Tuesday, March 06, 2012

A Response to Jane Espenson’s “On Sex and Writing (Not That Kind of Sex)”

Jane, I respect the frak outta you. Your Buffy episodes were some of my favorites, and actually might be what made me start paying attention to television writers in the first place. I then thrilled to see your name pop up on others of my beloved shows (Battlestar Galactica, Caprica, Game of Thrones), and I even added Once Upon a Time to my viewing solely because of your involvement.

I hear what you're saying in your Huffington Post essay, that women shouldn't be hired just to write female characters. That such a practice limits women’s opportunities and potential. That women (and men) are talented enough to write across the gender divide, and in fact that good writers can write anything. Ok, sure. And a big thumbs up to your encouragement to women and girls to write, write, write. (I'm an academic, and love your Twitter writing sprints!)

But I think that your piece ignores the systemic piece of the puzzle. Or rather, you do acknowledge it near the end of the article, saying that the problem remains “HOW to get people to take gender off their list of reasons someone isn't getting the job.”


That Hollywood is still a (old, white) boys club was made all the more stark with the recent revelation in the Los Angeles Times of the make up of the Academy of Motion Picture Arts and Sciences: 94% white, 77% male, 2% African American, less than 2% Latino, only 14% under 50. Granted, this is movies, not television, but it still reveals where the power lies in Hollywood, and it's not with women, nor with people of color.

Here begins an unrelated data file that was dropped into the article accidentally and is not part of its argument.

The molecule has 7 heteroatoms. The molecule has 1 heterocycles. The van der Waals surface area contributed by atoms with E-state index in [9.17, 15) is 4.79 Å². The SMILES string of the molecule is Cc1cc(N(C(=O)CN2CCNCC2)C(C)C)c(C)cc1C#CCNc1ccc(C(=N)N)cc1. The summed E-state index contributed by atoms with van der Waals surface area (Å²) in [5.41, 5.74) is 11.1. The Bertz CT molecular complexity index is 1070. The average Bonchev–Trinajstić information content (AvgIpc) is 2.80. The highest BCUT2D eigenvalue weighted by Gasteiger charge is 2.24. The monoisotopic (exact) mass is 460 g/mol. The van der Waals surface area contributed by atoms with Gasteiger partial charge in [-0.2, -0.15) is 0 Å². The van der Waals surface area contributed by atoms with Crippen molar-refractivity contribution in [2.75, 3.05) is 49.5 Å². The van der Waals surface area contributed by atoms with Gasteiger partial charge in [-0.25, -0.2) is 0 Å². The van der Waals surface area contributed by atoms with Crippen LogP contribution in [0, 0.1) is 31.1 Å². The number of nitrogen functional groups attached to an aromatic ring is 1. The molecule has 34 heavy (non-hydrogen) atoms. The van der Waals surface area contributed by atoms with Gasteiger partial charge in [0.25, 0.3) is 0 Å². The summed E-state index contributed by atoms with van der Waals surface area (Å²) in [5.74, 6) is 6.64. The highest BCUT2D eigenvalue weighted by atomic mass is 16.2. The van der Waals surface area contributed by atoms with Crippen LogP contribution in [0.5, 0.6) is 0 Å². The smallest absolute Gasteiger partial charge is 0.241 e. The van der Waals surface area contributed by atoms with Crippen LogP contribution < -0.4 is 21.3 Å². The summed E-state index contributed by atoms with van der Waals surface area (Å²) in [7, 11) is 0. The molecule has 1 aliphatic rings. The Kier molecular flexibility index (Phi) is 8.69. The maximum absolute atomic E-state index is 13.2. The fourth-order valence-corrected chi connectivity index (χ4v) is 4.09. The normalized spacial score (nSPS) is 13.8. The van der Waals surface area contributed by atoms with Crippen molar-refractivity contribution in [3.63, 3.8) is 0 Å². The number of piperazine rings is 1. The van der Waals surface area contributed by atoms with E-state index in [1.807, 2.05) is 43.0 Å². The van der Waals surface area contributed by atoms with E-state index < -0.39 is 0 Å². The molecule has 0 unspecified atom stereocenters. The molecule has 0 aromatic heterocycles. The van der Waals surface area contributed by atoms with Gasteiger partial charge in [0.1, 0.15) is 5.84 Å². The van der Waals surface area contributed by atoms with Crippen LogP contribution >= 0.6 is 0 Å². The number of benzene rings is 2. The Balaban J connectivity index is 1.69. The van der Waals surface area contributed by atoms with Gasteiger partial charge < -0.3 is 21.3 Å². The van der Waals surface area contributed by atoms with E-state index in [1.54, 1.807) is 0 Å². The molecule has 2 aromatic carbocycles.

Feminist Frequency’s recent vlog post on the 2012 Oscars and the Bechdel test offers another measure of the appalling lack of representation of women as full (named! speaking about things other than men!) subjects in Hollywood.

Facts (women writers are just as talented as men) and figures (women are 50.8% of the American population) clearly haven’t been enough to cause a radical shift in who writes, directs, produces, and greenlights projects in Hollywood. That shift is not going to happen without a hell of a lot of concerted pressure from outside and from within.

If the powers that be, in their limited wisdom, think that they might need to diversify their staff so that their female and people of color characters are better written, at least they’re acknowledging that they need to make some room at the table, even if for specious reasons. Did the addition of 6 new writers to the third season Glee writing staff, including two women (yay Marti Noxon!) and a Latino man give me hope that the female and people of color characters on the show might receive the same rich development that the male—and especially white, gay, male—characters previously did? You bet. Is it possible that an all male writing staff could have done a good job with all those characters? Sure. But the fact is that they weren’t, and they somehow recognized that, and made a decision to expand the roster of who was in the writer’s room. (I’m not saying women and Latino writers automatically = a better Glee; the jury’s still out on that one.)

All this to say: Jane, I love you but I think your argument is too utopian. Changes are not going to happen just because more women write well. Change will happen because the powers that be see a financial and critical incentive (thank you, Kristen Wiig and Bridesmaids) to greenlighting women writers’ projects. Change will happen through concerted pressure that demands shifts in hiring policies. And change will happen through transformations in societal expectations and opinions. Of course, kick-ass women writers are integral to each of these steps, and to keeping the pressure up, and to raising the issues in the first place.

While I disagree with some of your points, Jane, I think that you raising the issue is part of the pressure I’m talking about here. So thanks for your writing. This piece, and all of it.

p.s. I promise I will watch Husbands. Soon.


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